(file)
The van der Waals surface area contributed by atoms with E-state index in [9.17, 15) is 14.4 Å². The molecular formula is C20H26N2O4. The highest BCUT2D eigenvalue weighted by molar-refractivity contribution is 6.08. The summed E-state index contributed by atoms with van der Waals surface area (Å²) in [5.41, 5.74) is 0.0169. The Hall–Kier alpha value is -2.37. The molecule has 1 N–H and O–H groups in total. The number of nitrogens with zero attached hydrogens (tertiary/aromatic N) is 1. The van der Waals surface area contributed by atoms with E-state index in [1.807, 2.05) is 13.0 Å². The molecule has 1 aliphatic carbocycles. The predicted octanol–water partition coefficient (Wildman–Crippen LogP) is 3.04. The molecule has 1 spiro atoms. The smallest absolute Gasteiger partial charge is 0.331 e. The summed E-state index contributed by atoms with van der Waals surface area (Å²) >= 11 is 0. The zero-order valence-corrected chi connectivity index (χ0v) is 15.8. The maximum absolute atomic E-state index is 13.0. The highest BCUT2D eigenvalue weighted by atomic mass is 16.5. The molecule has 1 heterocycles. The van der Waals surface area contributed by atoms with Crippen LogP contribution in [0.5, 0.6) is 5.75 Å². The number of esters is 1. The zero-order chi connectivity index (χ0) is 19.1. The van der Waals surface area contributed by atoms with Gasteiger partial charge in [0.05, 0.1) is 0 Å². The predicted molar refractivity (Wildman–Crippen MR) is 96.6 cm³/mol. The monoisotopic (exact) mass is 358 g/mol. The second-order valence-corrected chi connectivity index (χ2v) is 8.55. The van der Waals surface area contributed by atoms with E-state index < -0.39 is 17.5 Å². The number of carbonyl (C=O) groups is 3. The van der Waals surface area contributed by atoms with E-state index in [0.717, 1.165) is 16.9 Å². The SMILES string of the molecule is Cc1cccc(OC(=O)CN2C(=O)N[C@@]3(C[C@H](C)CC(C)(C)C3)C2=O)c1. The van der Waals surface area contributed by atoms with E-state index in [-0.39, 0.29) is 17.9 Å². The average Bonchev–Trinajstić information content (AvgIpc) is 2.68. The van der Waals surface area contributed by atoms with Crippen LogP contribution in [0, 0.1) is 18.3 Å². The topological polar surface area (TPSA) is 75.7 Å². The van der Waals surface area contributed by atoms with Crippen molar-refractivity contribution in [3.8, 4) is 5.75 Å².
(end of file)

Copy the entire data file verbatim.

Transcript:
The van der Waals surface area contributed by atoms with E-state index in [9.17, 15) is 14.4 Å². The molecular formula is C20H26N2O4. The highest BCUT2D eigenvalue weighted by molar-refractivity contribution is 6.08. The summed E-state index contributed by atoms with van der Waals surface area (Å²) in [5.41, 5.74) is 0.0169. The Hall–Kier alpha value is -2.37. The molecule has 1 N–H and O–H groups in total. The number of nitrogens with zero attached hydrogens (tertiary/aromatic N) is 1. The van der Waals surface area contributed by atoms with E-state index in [1.807, 2.05) is 13.0 Å². The molecule has 1 aliphatic carbocycles. The predicted octanol–water partition coefficient (Wildman–Crippen LogP) is 3.04. The molecule has 1 spiro atoms. The smallest absolute Gasteiger partial charge is 0.331 e. The summed E-state index contributed by atoms with van der Waals surface area (Å²) >= 11 is 0. The zero-order valence-corrected chi connectivity index (χ0v) is 15.8. The maximum absolute atomic E-state index is 13.0. The highest BCUT2D eigenvalue weighted by atomic mass is 16.5. The molecule has 1 heterocycles. The van der Waals surface area contributed by atoms with Crippen LogP contribution in [0.5, 0.6) is 5.75 Å². The number of esters is 1. The zero-order chi connectivity index (χ0) is 19.1. The van der Waals surface area contributed by atoms with Gasteiger partial charge in [0.05, 0.1) is 0 Å². The predicted molar refractivity (Wildman–Crippen MR) is 96.6 cm³/mol. The monoisotopic (exact) mass is 358 g/mol. The second-order valence-corrected chi connectivity index (χ2v) is 8.55. The van der Waals surface area contributed by atoms with E-state index < -0.39 is 17.5 Å². The number of carbonyl (C=O) groups is 3. The van der Waals surface area contributed by atoms with E-state index in [0.717, 1.165) is 16.9 Å². The SMILES string of the molecule is Cc1cccc(OC(=O)CN2C(=O)N[C@@]3(C[C@H](C)CC(C)(C)C3)C2=O)c1. The van der Waals surface area contributed by atoms with E-state index in [-0.39, 0.29) is 17.9 Å². The average Bonchev–Trinajstić information content (AvgIpc) is 2.68. The van der Waals surface area contributed by atoms with Crippen LogP contribution in [0, 0.1) is 18.3 Å². The topological polar surface area (TPSA) is 75.7 Å². The van der Waals surface area contributed by atoms with Crippen molar-refractivity contribution in [3.8, 4) is 5.75 Å².